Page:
Now that the header information has been described we now describe the coding in table 2 indicating the print data for the exemplary character four in FIG. 3. In response to an indication from elsewhere in the dot matrix printer that the number four is the next character to be printed in a row of characters, the microprocessor in the system reads the character code memory location in which is stored the character code for the character four, which character code is shown in table 2. The microprocessor controls the printer and knows if the print head is printing a forward pass or a reverse pass of the row of characters. When the print head is printing a forward pass and is at the character four the microprocessor reads out of character code memory only the character code information shown in the first two columns of table 2, which is the forward pass print information for the lead pins and the lag pins. Thereafter, when the print head is printing the reverse pass of a row of characters and particularly is at the character four the microprocessor reads out the character code information stored in the character code memory shown in the third and fourth columns of table 2. As a print head is typically printing a whole row of characters the microprocessor sequentially reads out the forward pass character code information for each of the characters in the row in turn, and when the print head is then to print the reverse pass of each of the row of characters the microprocessor reads out the reverse pass character code information for each of the characters in the row also in turn but in reverse order.

The print head synchronously moves with a printer system clock that generates a number of timing signals each being a pulse train of a different frequency. The first timing signal, f1, defines the character block width as the number of macro columns required to print the character and the second timing signal, f2, defines a number of macro columns within each character block and the space on the paper traversed by each print pin between successive pulses of the third timing signal, f3, which defines a number of micro columns within each of the macro columns. The following description only describes the reading out of the character code information for the character four.

Upon the microprocessor in the dot matrix printer system determining that the next character to be printed while the print head is in its forward pass is the character four the microprocessor reads out the character code listed in the first two columns of table 2 from a character code memory into a buffer memory where it is used to control the print head. From the first binary hex word A in the header the microprocessor knows the character four will be printed in twelve macro columns as previously described. The second hex word 18 indicates to the microprocessor that the next twenty-four eight bit words read out of the character code memory will be used to operate print pins P1 through P8 during the forward pass printing of the character four. Thereafter, the microprocessor utilizes these twenty-four binary words to operate print pins P1 to P8 during the forward pass printing of the character 4.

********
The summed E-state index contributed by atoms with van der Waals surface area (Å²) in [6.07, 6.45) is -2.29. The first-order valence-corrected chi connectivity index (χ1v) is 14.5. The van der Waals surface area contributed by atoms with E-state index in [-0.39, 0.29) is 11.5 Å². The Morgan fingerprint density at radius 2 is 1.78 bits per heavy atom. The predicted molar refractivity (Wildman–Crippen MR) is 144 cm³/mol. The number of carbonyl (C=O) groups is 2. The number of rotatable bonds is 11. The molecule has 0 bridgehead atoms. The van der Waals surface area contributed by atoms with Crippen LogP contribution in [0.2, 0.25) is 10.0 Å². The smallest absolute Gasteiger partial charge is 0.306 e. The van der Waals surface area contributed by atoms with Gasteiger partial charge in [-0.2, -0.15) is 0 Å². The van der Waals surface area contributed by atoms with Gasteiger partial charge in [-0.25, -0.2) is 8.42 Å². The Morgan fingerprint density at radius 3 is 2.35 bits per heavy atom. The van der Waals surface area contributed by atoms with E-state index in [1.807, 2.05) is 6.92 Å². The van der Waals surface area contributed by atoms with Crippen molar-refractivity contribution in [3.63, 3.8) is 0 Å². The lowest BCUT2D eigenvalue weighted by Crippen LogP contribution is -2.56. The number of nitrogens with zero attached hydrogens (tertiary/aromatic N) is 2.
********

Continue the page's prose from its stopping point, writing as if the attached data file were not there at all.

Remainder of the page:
The 7C, 81, 02 coding for the forward pass of print pin one, designated P1 in table 2, is described above and is not repeated here. It will noted from FIG. 3 that the dot configuration for pin P1 is repeated for pins P2 to P4 and P9 to P12. Thus, the coding information in the first and second columns of table 2 for all these pins is necessarily the same.

As previously described regarding FIG. 4, a dot printed in the middle of a macro column falls in hex coded micro column C which is the fifth micro column within a macro column. After printing a dot in the middle of macro column 0 dots are printed in the middle of each of macro columns 1 through 11, a total of twelve macro columns by indicating a total of six hex words CC as shown for pin P5.